Writing in the space between poetry and prose, Erika seeks lyricism, musicality and meaning. And when possible: hilarity.
Erika has a micro chapbook with Louffa Press, Don't Imagine A Future with Me, and is working on a memoir about The Farm, a commune in Tennessee. She has an MFA in Writing from Vermont College of Fine Arts and her work has been twice nominated for a Pushcart Prize. Read excerpts from her essays below or watch her discuss emotional orientation while writing an essay, or her dream of momentary community in the world of internet comments for Jen Werner's series Writerly States.
My parents spent the 1970s on communes: first, a shared house in Boulder; after that, a “self-realization fellowship” in Paonia, Colorado; then the Spring Hollow farm in Tennessee, with a dozen other couples. They were out to save the world, or at least themselves. Peace, love, and understanding.
New York Times
One of the first questions you confront in any five-borough conversation is, "Where do you live?"
“Crown Heights,” I say. Inevitably the next question is: “How do you like it?” You would think this would be straightforward, easy to answer, but it’s not. Not for me.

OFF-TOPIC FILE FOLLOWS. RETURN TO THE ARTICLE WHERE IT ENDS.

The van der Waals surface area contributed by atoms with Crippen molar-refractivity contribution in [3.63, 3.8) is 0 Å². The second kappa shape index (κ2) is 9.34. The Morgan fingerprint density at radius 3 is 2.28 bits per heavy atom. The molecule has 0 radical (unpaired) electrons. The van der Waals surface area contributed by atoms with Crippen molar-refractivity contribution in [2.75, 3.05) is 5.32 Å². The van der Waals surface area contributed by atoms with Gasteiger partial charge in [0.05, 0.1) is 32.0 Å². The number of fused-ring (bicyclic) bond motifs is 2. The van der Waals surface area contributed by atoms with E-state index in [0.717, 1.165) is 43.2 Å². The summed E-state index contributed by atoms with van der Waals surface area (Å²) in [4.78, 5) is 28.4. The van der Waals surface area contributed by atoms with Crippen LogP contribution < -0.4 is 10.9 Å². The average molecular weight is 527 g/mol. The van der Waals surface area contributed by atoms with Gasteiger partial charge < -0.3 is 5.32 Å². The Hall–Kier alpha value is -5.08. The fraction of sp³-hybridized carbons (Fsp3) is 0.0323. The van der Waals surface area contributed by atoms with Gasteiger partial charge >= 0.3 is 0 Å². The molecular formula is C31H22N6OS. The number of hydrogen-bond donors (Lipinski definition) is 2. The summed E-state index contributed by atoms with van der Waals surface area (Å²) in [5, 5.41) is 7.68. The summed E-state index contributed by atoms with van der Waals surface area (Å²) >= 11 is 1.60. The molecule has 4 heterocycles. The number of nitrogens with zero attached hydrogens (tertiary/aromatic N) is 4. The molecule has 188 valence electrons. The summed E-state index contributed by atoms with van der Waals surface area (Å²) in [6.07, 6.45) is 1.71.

When you watch a man on the tracks before an oncoming train, that’s exactly what you do: watch.
You can shout at him.
You can yell, “Train!”
You can grip your New Yorker and suck in your breath.
You can exhale when the Brooklyn-bound A stops twenty feet short.
You can widen your eyes when the man stumbles in your direction, toward the platform where you await the Manhattan-bound A.
Never write from a place of despair, especially if it is your thirty-third birthday and you have just spent far too much on a Japanese notebook and a pen that looks like a pencil. Never write from a place of despair in your brand-new Japanese notebook with your pencil-looking pen if you are sinking in the shadow of last night on a train to Harlem with a five-count of Cinco de Mayo churros and you are wondering what it all means.
When I lie on your couch in early autumn, my hair wet from your shower, my body in your clothes, my head in the divot of your bare chest, your lips meeting my scalp, I recall the Rumi poem my ex-husband recited at our wedding, “When the night sky pours by it’s really a crowd of beggars wanting this.” This, I think, this we have now.
Four years ago, a woman I love—a friend who felt sisterly and vibrant—died of breast cancer. She was 33. I feel like I must spell it out: thirty-three. I want to paint it on a brick wall in the middle of the night. I want to wear it like the scarlet letter A. I want every billboard to read two numbers: 3 and 3.